“We updated our reports because there were unintentional omissions from our initial disclosures,” said Uber spokeswoman Alix Anfang. “Uber NY has revised its processes and no longer uses the third-party filing firm who prepared these disclosure statements.”

Anfang declined to identify the firm that prepared lobbying disclosures on behalf of Uber.

This year, Uber has had a significant lobbying presence in Albany, New York, and has spent hundreds of thousands of dollars on advertising to legalize ride hailing outside of New York City. After a failed attempt to approve ride hailing last year, the company focused on getting the issue resolved in the state budget passed in April. Ride hailing in areas outside of New York City is expected to begin this summer.

Uber, in particular, might view the Austin win as its only glimmer of good news. On a long list of bad news for the company last month, a court allowed to go forward a lawsuit against the Philadelphia Parking Authority filed by the city’s taxi companies over the PPA’s alleged failure to regulate competitors Uber and Lyft.

The company fired 20 employees in June after receiving findings from an investigation by Perkins Coie into claims of sexual harassment and discrimination.

San Francisco’s city attorney on June 5 stepped up his scrutiny of ride-hailing operations, issuing administrative subpoenas to Lyft and Uber for records on driver practices and the services the companies offer to disabled riders. Then in the middle of June, the company released a report produced by a team of Covington & Burling lawyers, led by former U.S. Attorney Eric Holder, about allegations of harassment, discrimination and retaliation at the company. A blog post by a former engineer had triggered the investigation. The Holder team conducted over 200 interviews with current and ex-employees and concluded among other thing that Travis Kalanick, the founder and CEO of the company, needed his duties “reallocated” as well as having the company take major steps to improve diversity.

In Austin, the ride-hailing companies were not the only ones spending money on lobbyists in Texas. Jack Erskine, the administrative partner in the Austin office of K&L Gates, received as much as $1.4 million in compensation from 29 clients, including the Alliance of Automobile Manufacturers, the American Legal Finance Association, Paypal, Perdue Farms and United States Steel Corp.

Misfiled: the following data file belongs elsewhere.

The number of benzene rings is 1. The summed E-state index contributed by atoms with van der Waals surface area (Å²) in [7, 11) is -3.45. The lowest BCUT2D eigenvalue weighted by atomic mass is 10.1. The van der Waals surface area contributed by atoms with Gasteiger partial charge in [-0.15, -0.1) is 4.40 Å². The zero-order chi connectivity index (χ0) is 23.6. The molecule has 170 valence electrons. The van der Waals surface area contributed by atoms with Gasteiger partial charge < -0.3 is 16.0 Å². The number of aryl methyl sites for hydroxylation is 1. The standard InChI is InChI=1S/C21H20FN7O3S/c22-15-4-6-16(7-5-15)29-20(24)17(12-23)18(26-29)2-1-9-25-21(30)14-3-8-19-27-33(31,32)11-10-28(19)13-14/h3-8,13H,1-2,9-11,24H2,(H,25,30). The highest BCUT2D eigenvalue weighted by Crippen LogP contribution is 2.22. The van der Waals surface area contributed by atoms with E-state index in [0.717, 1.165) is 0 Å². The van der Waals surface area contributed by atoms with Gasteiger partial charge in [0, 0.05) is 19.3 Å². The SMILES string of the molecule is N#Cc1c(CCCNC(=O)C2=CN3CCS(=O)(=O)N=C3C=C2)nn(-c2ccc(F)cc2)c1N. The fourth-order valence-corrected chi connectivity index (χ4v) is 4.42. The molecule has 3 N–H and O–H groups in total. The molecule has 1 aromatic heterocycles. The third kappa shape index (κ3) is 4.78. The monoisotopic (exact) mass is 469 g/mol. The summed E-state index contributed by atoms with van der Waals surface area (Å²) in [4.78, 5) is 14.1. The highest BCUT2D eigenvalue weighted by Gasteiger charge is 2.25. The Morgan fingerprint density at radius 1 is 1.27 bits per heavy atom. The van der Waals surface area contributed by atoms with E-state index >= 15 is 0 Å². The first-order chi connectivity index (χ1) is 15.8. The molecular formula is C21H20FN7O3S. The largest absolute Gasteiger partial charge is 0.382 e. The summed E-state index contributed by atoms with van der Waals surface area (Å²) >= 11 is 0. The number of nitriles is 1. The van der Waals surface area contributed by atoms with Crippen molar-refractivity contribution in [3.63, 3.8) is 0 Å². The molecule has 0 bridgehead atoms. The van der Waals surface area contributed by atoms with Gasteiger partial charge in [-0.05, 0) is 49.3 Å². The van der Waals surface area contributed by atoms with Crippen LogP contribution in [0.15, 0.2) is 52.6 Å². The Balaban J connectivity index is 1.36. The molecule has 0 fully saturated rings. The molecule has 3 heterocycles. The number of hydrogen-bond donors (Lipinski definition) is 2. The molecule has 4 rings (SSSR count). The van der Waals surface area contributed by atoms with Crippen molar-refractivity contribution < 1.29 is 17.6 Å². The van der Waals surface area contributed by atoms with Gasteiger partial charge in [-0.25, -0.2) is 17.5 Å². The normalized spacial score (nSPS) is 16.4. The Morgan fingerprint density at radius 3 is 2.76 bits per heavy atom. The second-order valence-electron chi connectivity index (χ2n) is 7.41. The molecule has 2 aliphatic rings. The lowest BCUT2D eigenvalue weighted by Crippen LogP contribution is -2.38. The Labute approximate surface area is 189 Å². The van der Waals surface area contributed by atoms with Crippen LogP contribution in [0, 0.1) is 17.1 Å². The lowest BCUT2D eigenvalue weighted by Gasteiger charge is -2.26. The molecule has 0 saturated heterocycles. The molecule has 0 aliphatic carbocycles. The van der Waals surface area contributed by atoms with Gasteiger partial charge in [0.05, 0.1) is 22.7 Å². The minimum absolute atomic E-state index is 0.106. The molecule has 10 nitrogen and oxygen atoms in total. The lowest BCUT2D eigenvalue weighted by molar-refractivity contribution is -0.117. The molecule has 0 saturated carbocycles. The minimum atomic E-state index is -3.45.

He views the trend of companies such as Uber trying to get change in state Houses as a potential boon for the law firms that have stayed in the lobbying game in Austin, since many have pulled out and left room for mostly lobby-only shops. “We are getting hired on more issues by more clients,” Erskine said.

With Washington often stymied by political gridlock, Texas and other state capitols have become more attractive for lobbyists’ clients, Erskine and other lawyers said.

“Some of the business came out of our Washington office from clients that had never been in Texas before,” he said. The adage—think globally, act locally—has taken on new meaning in light of this trend, he said.

Royce Poinsett, a senior attorney with Gardere, has seen the same trends: Fewer law firms competing along with more business for those that stayed, including his.

“There are slightly fewer law firms, but certain firms like ours have increased our presence. There are a couple of us that are doubling down,” he said.

The Gardere team lobbied for Wal-Mart, Halliburton, Texas film director Robert Rodriguez’s Troublemaker Studios, the Pew Charitable Trusts, the Texas Veterinary Medical Association, Archrock Inc. and Caterpillar and its Texas dealers. Poinsett received as much as $2.25 million in compensation from those clients for lobbying, according to the TEC records.